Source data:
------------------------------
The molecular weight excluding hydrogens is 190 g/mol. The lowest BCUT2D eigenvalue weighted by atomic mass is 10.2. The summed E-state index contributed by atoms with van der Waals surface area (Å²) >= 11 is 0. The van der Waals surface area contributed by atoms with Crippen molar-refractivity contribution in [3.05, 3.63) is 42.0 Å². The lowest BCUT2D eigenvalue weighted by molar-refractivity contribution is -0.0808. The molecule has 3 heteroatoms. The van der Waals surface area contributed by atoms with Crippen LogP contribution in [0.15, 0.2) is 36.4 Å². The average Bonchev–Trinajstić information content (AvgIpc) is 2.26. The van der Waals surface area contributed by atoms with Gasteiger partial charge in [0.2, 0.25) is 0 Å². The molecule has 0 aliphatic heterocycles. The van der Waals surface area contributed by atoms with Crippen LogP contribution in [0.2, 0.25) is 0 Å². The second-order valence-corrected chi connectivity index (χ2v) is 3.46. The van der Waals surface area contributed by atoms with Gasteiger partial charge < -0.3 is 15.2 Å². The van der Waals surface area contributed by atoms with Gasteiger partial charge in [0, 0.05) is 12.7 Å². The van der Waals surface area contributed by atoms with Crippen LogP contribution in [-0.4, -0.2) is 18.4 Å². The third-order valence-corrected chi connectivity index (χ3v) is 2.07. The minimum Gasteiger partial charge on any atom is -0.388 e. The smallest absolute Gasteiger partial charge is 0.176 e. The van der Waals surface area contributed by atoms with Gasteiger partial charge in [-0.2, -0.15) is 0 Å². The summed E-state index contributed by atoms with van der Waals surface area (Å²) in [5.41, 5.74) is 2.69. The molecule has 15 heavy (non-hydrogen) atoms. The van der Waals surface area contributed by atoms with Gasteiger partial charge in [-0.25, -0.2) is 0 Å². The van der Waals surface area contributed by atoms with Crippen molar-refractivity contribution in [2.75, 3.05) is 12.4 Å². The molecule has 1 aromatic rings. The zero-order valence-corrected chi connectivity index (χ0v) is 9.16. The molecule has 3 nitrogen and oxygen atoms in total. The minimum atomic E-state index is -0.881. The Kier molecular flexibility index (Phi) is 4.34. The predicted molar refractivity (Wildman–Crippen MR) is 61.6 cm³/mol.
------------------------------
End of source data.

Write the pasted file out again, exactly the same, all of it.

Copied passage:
The molecular weight excluding hydrogens is 190 g/mol. The lowest BCUT2D eigenvalue weighted by atomic mass is 10.2. The summed E-state index contributed by atoms with van der Waals surface area (Å²) >= 11 is 0. The van der Waals surface area contributed by atoms with Crippen molar-refractivity contribution in [3.05, 3.63) is 42.0 Å². The lowest BCUT2D eigenvalue weighted by molar-refractivity contribution is -0.0808. The molecule has 3 heteroatoms. The van der Waals surface area contributed by atoms with Crippen LogP contribution in [0.15, 0.2) is 36.4 Å². The average Bonchev–Trinajstić information content (AvgIpc) is 2.26. The van der Waals surface area contributed by atoms with Gasteiger partial charge in [0.2, 0.25) is 0 Å². The molecule has 0 aliphatic heterocycles. The van der Waals surface area contributed by atoms with Crippen LogP contribution in [0.2, 0.25) is 0 Å². The second-order valence-corrected chi connectivity index (χ2v) is 3.46. The van der Waals surface area contributed by atoms with Gasteiger partial charge < -0.3 is 15.2 Å². The van der Waals surface area contributed by atoms with Gasteiger partial charge in [0, 0.05) is 12.7 Å². The van der Waals surface area contributed by atoms with Crippen LogP contribution in [-0.4, -0.2) is 18.4 Å². The third-order valence-corrected chi connectivity index (χ3v) is 2.07. The minimum Gasteiger partial charge on any atom is -0.388 e. The smallest absolute Gasteiger partial charge is 0.176 e. The van der Waals surface area contributed by atoms with Gasteiger partial charge in [-0.2, -0.15) is 0 Å². The summed E-state index contributed by atoms with van der Waals surface area (Å²) in [5.41, 5.74) is 2.69. The molecule has 15 heavy (non-hydrogen) atoms. The van der Waals surface area contributed by atoms with Gasteiger partial charge in [-0.25, -0.2) is 0 Å². The van der Waals surface area contributed by atoms with Crippen molar-refractivity contribution in [2.75, 3.05) is 12.4 Å². The molecule has 1 aromatic rings. The zero-order valence-corrected chi connectivity index (χ0v) is 9.16. The molecule has 3 nitrogen and oxygen atoms in total. The minimum atomic E-state index is -0.881. The Kier molecular flexibility index (Phi) is 4.34. The predicted molar refractivity (Wildman–Crippen MR) is 61.6 cm³/mol.